* EDF shares down 2.2 pct after reactor closure comments
* Hulot speaking at G7 meeting in Bologna
* Hulot wants EU initiative to boost carbon prices (Adds Hulot comments on carbon)
BOLOGNA, Italy, June 12 (Reuters) - French environment and energy minister Nicolas Hulot said on Monday that the government plans to close some nuclear reactors of state-controlled utility EDF to reduce nuclear's share of the country's power mix.
He gave no indication of timing.
Hulot told reporters at the G7 environment summit in the Italian city of Bologna that it was too early to give numbers about France's aim to reduce the share of nuclear in its power generation to 50 percent from the current 75 percent.
"We are going to close some nuclear reactors and it won't be just a symbolic move," he said.
EDF shares, which were down 0.8 percent before Hulot's comments, immediately fell further to stand 2.2 percent lower.
Asked about the possibility of introducing a carbon tax, Hulot said "France already has a carbon tax which we increase every year. At an EU level we want to increase the threshold," he said.
Hulot's predecessor as environment minister, Segolene Royal, said in May last year that France would unilaterally introduce a carbon price floor of about 30 euros ($33) a tonne with a view to kick-start broader European action to cut emissions and drive forward the December 2015 United Nations-led international climate accord.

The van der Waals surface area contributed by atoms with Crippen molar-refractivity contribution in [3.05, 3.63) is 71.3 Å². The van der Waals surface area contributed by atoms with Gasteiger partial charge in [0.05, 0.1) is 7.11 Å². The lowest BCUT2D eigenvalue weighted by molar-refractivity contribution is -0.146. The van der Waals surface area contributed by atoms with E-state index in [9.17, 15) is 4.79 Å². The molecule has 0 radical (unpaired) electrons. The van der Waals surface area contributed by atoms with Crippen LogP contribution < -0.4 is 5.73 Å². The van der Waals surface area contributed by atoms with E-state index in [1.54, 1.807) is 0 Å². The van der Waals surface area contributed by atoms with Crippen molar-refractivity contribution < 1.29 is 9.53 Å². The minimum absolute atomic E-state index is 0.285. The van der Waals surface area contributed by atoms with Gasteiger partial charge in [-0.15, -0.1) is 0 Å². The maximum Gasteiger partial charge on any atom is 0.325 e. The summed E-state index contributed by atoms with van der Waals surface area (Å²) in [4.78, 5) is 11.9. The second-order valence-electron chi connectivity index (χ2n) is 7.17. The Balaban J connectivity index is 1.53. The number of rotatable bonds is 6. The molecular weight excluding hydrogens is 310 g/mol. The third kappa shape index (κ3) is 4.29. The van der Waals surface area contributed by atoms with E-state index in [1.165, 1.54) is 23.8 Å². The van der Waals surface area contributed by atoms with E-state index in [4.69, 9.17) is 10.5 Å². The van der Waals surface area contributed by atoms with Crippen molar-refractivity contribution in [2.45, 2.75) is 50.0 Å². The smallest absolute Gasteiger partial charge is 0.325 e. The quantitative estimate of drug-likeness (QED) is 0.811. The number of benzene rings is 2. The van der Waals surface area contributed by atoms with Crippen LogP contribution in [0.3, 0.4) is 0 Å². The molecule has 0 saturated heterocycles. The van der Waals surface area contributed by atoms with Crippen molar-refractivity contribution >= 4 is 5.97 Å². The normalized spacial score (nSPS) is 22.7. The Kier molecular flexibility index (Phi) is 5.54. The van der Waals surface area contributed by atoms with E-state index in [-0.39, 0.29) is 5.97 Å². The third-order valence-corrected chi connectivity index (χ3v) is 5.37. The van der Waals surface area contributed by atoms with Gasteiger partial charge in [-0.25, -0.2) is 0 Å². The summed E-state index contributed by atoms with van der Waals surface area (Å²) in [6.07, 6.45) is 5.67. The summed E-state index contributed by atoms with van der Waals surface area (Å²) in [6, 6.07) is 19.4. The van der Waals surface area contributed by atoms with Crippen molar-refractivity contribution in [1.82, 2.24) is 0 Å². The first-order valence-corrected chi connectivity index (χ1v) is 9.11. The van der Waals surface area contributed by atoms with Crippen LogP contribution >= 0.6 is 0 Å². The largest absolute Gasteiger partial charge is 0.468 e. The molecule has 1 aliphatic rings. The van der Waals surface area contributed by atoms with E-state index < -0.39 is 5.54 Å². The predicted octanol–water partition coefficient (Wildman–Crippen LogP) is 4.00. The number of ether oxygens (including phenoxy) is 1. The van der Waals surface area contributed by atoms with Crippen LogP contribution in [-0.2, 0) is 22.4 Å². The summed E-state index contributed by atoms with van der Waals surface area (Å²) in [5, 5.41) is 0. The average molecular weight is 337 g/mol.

However, the socialist government quietly dropped that plan towards the end of last year as unions protested that it would lead to coal plant closures.
EDF Chief Executive Jean-Bernard Levy has repeatedly called for a minimum carbon price of between 30 euros and 40 euros per tonne in France and Europe, which would boost the company's carbon-free nuclear power stations.
Carbon prices under the European Emissions Trading System, which charges companies for each tonne of carbon dioxide they emit, have fallen to about 5 euros a tonne from about 30 euros in 2008 because of a glut of permits.
(Reporting by Stephen Jewkes; Writing by Geert De Clercq; Editing by Susan Fenton)